Those Muslims, over time, realised that they could not get close enough to Bhakta to kill him during cemetery sadhana. This only caused their fury to mount. Undeterred, they hatched a plot to murder him. Because they felt it was their duty to curtail his life since he had left Islam. Already they had applied every measure to scare, abuse, and threaten him psychically. They felt their only recourse was to kill him in some isolated place when the dogs were not present.

Around that time, a crime occurred in the region and the police were looking for the suspect. In that search, Bhakta himself was detained by the police and thrown in jail.

While in jail, Bhakta became gloomy and sad, and was wondering why these false charges had been brought against him. Then one day while in jail he had a dream and in that dream Baba came to Him and said, “I had to arrange to have you arrested because that day those angry villagers had a plan to eliminate you. This was the only way to keep you safe. Plus you had an old and extremely negative samskara; that also contributed to your being arrested. Both issues – your safety and your samskaras – were fulfilled by your arrest. By this way your life was saved and your future pathway cleared.”

Realising this, Bhakta became immensely inspired how Baba had saved him and he became highly involved in sadhana again. Soon he was released from jail and again began his night sadhana program, and those dogs accompanied him to protect him.

Actually, to bring this full circle, when Bhakta was in jail then his local enemies were arrested for robbery. They were caught red-handed. When Bhakta was released from jail then those local enemies were facing a long prison term. So Bhakta’s pathway was cleared and his problems solved permanently.


Some time later, Bhakta was at home when there was a knock on the door. Bhakta’s younger sister went to answer the door and saw that it was some Divine Being with an illumined face. Seeing His illumined face, the young girl said, “You do not appear to be human; only Allah (God) can come with such brilliant effulgence.”

In reply, that Illumined Being only smiled.

Seeing this, the girl quickly ran throughout the house and informed everyone. They all immediately ran towards the door. But the Illumined Being was not there.

In his mind’s eye, Bhakta understood what had occurred. He quickly got a Baba photo and showed it to his young sister. With great delight she told, “That is the Illumined Being I saw at the door.” Then everyone understood that Baba had blessed them by coming to their abode.

Later that evening – reflecting on the day’s events – Bhakta fell deep into a bhava samadhi. He was nearly unconscious for four days. The whole town thought Bhakta had finally become crazy and mad. They felt justice had been done since he had left Islam. But the truth was that Bhakta was ensconced in the Lord’s bliss.


In that blissful way, the days of Bhakta passed ever in the thought of Baba.

Bhakta never had PC, never met Baba in person, and only saw Him once in a DMC Pandal; but due to his good samskara and Baba’s grace, Bhakta had a deeply devotional link with Him because he saw Him everyday in meditation.


This all goes to show how special Baba’s grace is. He can bring anyone close if He wishes. All the religions are riddled with dogma, but this is especially the case with Islam. That is why there are so few margiis of Islamic background; and that is why it is so difficult to do pracara in those Islamic nations. They will threaten, abuse and even kill any fellow Muslims who feel inspired to try meditation or any such practice that is outside their dogmatic faith. Even then, on this occasion, Baba brought Bhakta onto His very Lap.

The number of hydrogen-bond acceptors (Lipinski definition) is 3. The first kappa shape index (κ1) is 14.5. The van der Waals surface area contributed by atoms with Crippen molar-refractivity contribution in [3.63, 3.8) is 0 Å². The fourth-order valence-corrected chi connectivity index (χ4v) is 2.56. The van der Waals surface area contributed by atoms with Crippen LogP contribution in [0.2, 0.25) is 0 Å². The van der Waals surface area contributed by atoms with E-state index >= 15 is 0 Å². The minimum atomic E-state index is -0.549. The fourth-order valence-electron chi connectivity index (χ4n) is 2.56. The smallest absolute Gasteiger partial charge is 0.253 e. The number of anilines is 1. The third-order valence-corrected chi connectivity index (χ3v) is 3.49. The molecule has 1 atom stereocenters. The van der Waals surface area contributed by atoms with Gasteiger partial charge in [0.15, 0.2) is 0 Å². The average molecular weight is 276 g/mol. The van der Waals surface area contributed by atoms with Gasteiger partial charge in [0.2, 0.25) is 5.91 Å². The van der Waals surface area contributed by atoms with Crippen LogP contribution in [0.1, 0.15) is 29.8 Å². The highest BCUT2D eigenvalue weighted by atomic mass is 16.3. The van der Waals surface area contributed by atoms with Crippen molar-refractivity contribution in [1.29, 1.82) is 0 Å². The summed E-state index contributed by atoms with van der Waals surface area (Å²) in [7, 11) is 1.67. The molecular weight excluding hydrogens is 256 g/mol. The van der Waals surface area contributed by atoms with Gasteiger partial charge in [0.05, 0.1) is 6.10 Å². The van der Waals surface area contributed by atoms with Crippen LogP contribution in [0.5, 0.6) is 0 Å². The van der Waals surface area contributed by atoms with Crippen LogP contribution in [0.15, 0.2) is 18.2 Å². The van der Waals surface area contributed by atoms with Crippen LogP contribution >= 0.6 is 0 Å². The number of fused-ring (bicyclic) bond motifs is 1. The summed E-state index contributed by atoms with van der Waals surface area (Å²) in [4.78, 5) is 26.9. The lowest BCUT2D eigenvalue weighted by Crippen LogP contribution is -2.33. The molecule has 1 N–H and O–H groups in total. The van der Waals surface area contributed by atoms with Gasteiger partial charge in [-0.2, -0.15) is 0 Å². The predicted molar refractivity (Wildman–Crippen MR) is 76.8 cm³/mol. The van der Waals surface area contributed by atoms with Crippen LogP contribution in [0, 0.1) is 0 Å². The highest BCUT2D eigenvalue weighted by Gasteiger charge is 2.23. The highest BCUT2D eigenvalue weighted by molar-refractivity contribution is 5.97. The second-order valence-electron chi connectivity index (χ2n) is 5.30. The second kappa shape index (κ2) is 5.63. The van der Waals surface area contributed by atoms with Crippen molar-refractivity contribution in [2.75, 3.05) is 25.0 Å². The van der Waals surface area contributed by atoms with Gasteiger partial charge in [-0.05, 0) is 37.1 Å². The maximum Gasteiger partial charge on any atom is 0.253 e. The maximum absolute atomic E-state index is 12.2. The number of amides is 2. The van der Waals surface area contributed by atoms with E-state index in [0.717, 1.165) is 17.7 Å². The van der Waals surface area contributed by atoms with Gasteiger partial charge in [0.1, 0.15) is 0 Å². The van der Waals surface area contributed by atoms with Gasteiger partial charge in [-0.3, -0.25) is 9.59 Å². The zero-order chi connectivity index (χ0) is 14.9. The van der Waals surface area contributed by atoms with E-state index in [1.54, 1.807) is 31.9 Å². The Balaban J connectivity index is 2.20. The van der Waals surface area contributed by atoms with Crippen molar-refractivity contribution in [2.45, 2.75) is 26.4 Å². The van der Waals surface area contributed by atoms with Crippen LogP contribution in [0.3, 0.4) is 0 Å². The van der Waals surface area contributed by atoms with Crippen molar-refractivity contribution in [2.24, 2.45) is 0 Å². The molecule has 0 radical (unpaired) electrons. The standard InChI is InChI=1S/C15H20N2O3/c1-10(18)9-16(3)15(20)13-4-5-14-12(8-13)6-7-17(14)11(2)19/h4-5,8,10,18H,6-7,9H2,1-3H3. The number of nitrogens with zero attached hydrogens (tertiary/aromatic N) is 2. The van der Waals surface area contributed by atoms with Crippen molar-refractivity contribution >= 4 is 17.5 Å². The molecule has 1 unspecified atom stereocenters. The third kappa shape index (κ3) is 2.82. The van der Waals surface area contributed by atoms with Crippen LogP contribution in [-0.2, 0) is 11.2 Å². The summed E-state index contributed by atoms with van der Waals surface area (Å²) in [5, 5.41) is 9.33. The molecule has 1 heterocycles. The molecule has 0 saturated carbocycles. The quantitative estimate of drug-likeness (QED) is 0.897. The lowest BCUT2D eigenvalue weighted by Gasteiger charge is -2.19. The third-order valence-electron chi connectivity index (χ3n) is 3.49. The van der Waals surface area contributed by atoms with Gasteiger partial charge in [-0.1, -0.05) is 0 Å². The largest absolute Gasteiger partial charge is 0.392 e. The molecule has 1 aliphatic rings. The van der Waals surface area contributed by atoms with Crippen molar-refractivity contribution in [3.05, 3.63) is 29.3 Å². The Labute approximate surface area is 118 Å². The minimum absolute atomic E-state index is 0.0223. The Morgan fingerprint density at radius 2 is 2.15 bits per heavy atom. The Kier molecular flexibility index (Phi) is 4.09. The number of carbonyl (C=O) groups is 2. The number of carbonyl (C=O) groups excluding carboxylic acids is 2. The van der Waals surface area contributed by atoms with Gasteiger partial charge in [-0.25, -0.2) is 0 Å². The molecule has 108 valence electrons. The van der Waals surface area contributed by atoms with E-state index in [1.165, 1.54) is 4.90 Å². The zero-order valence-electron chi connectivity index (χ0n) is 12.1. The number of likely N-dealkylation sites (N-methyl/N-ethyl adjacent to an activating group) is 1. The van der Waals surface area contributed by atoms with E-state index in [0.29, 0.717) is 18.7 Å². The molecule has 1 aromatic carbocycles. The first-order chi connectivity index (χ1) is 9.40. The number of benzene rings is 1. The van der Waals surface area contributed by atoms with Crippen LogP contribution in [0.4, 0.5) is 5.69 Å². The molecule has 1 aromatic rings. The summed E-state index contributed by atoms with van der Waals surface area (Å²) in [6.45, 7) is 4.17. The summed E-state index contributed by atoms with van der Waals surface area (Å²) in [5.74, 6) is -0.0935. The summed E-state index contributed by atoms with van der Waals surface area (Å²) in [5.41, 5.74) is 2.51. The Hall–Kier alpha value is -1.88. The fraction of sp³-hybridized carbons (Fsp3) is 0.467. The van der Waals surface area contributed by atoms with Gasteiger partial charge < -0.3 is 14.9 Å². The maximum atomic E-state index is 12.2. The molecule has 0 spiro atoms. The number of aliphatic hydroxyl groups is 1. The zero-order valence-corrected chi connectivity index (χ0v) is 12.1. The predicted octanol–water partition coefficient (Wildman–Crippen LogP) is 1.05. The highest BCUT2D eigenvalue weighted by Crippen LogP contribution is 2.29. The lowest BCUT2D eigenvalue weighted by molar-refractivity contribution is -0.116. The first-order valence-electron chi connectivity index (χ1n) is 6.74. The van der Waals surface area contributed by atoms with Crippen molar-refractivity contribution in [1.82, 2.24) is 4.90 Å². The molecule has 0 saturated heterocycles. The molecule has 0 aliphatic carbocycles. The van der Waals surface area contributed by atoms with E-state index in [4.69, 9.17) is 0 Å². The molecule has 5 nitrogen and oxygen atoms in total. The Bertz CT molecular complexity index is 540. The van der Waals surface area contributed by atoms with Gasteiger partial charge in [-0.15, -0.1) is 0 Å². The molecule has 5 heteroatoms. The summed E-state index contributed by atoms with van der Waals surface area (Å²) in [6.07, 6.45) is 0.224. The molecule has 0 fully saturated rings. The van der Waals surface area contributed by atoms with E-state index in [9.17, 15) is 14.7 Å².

AM is universal. Baba only looks at a person’s heart and never differentiates between rich and poor or any other relative factor. Those with a sincere desire get His unconditional love and affection. Baba graces all.


Amriteshwar Deva


The above incident teaches us many things, but the main idea is that one’s sadhana and virtuous deeds carry over from one life to the next. Devotion never evaporates; it is permanent. If one could not reach the Supreme Goal in one life then in the next life they will start off at that very level of spiritual growth. A sadhaka’s spiritual attainment is never lost. That was the case of Bhakta. He entered this life with a high degree of devotion due to the sadhana of his past life. That is why – despite so many external problems – he was able to quickly advance on the path of sadhana and get Taraka Brahma as the Guru. Because devotional achievement is permanent and stays with a sadhaka from life to life.

In contrast, all the skills and “progress” made in the physical and psychic realms are easily swept away. There is no guarantee one will have those talents and riches in their next life. If one is physically strong one life then in the next life there is no rule that they will therefore be an Olympic champion, rather they may be physically handicapped. It could easily be like that. Similarly a billionaire could be reborn as a beggar; likewise an intellectual giant might be reborn as a fool. There just is no guarantee of anything in those relative spheres. Only in very rare cases is one reborn with those same talents to a high degree: We call such a person a genius. Again, this is extremely rare and not at all the norm.

Whereas one’s attainment in the spiritual realm is beyond time, space and person. The degree to which one has advanced on the path and reduced the radius with the Lord marks their permanent progress toward salvation. Whatever spiritual growth they made in one life, they will resume their journey from that very spot in their next life. In this way one will go on advancing towards their cherished goal, birth after birth, until they achieve the Supreme Rank and become one with Parama Purusa.

So devotion is permanent; it carries over from one life to the next, while all other qualities are fleeting. Those with high devotion in their previous birth will begin their next life with that same high level of devotion. That is quite apparent in the above story about Bhakta.